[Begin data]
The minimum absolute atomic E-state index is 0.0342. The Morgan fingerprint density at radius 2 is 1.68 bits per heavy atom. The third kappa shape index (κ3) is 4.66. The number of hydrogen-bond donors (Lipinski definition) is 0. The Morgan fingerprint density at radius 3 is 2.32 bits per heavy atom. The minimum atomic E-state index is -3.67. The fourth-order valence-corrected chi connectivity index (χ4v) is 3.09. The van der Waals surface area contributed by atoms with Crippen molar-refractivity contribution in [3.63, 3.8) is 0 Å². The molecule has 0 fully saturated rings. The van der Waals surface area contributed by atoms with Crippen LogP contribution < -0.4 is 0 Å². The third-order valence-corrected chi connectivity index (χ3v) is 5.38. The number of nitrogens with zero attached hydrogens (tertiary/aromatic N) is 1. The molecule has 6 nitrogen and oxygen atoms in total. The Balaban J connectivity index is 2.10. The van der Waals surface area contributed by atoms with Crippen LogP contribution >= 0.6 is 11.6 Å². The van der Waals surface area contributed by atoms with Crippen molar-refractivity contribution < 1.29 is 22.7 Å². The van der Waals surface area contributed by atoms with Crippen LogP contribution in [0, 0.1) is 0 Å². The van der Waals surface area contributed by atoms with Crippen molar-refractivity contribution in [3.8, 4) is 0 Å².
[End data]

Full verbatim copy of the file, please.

The minimum absolute atomic E-state index is 0.0342. The Morgan fingerprint density at radius 2 is 1.68 bits per heavy atom. The third kappa shape index (κ3) is 4.66. The number of hydrogen-bond donors (Lipinski definition) is 0. The Morgan fingerprint density at radius 3 is 2.32 bits per heavy atom. The minimum atomic E-state index is -3.67. The fourth-order valence-corrected chi connectivity index (χ4v) is 3.09. The van der Waals surface area contributed by atoms with Crippen molar-refractivity contribution in [3.63, 3.8) is 0 Å². The molecule has 0 fully saturated rings. The van der Waals surface area contributed by atoms with Crippen LogP contribution < -0.4 is 0 Å². The third-order valence-corrected chi connectivity index (χ3v) is 5.38. The number of nitrogens with zero attached hydrogens (tertiary/aromatic N) is 1. The molecule has 6 nitrogen and oxygen atoms in total. The Balaban J connectivity index is 2.10. The van der Waals surface area contributed by atoms with Crippen LogP contribution >= 0.6 is 11.6 Å². The van der Waals surface area contributed by atoms with Crippen molar-refractivity contribution < 1.29 is 22.7 Å². The van der Waals surface area contributed by atoms with Crippen LogP contribution in [0, 0.1) is 0 Å². The van der Waals surface area contributed by atoms with Crippen molar-refractivity contribution in [3.8, 4) is 0 Å².